Don’t forget that this committee is still chaired by a political party appointee, Bongani Bongo, who is alleged to have attempted to bribe Advocate Ntuthuzelo Vanara to silence the parliamentary inquiry into corporate governance failures at Eskom - effectively trying to cover up state capture activities. Do such persons offer the transparency, representivity, responsiveness, and accountability that we need now? 

For many, the question remains: when the law is updated, will this improve political accountability and public services?

The basic hope is that making MPs and MPLs more directly accountable to the electorate rather than to their political parties for their positions may provide them with a greater incentive to act in the public interest. The current political party system means they prioritise doing the bidding of their parties in order to retain their jobs.

OUTA has picked up the issues of MP accountability, as well as constituency engagement and parliamentary oversight, because MPs failed to prevent state capture and the systemic erosion of the state’s capacity or willingness to responsibly spend money in the public interest.

The challenges involved, notwithstanding major elements of impunity in government we all know about by now, include the despondency or apathy of South African citizens, low youth participation rates, and MPs acting as spineless instruments of their political parties' whims. 

Around the world, there are doubts about the future of political parties in their current format, declining public confidence, and widespread calls to reconsider how the needs of citizens can be prioritised over and above party politics. How can the public be incentivised to partake in elections, especially due to the ingrained apathy and mistrust in government to affect real change? What role can politicians play in this reform? 

Any attempt by a parliamentary body to become an agent of political party interests must be rejected and admonished harshly, as it stifles inclusivity, transparency and, by extension, accountability.

To be clear, no system of government is perfect. Still, there is always room for improvement and, by no stretch of the imagination can South Africa be seen as the exception. Effective, conscientious parliamentary oversight and constituency engagement is absolutely required.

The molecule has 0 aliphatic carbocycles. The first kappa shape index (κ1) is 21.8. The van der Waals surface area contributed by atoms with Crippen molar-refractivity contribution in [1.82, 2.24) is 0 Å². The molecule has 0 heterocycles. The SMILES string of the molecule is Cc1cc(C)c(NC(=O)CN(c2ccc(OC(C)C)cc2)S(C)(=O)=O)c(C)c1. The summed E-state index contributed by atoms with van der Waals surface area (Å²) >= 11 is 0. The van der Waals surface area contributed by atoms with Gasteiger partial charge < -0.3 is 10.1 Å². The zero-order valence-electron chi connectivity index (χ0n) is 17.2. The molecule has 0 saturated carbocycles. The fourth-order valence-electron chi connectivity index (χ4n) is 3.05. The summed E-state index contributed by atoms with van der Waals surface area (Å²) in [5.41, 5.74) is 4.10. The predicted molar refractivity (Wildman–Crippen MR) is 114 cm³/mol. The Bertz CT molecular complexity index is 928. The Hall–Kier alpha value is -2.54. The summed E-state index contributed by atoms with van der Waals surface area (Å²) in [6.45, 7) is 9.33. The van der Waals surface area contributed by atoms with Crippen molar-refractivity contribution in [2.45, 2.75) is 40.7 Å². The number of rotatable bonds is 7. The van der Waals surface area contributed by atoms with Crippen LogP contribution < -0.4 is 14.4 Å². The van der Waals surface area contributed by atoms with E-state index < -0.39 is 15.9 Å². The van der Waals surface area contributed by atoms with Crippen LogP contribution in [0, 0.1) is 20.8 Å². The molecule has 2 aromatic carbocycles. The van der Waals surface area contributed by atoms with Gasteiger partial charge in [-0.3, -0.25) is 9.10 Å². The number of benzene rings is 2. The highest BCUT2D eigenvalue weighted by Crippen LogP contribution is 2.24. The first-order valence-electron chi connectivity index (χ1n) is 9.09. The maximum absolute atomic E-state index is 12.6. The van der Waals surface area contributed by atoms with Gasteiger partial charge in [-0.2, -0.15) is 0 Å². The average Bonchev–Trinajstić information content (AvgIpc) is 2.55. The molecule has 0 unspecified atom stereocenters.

But as it stands, since conscience means nothing for now, MPs have no material incentive to make this a reality. The Portfolio Committee on Home Affairs has, it would seem, tacitly accepted that the Department of Home Affairs should run the show and draft amendments. This is business as usual - even though Ministers, and the Executive more generally, have every reason to water down what this could mean for South Africans. Direct accountability to communities through a more independent Parliament would make life much harder for them.

Unsurprisingly then, this is fast becoming an acute case of deja vu because all we’ve seen to date is an independent panel of experts appointed by the Minister, a member of Cabinet, which will produce advice or recommendations just as the Electoral Task Team did in 2002/3.

Will we then need to wait another 20 years before recommendations are implemented in the public interest? 

All our problems will not evaporate simply by having independent MPs and MPLs, but it may go a long way in bringing us closer to the end goal of an accountable government that does not waste your hard-earned tax money and cover up obvious corruption and failures in its political party ranks.

A voicenote with comment from Julius Kleynhans, OUTA's Executive Manager: Public Governance Division, is here.

Picture: Flickr/GovernmentZA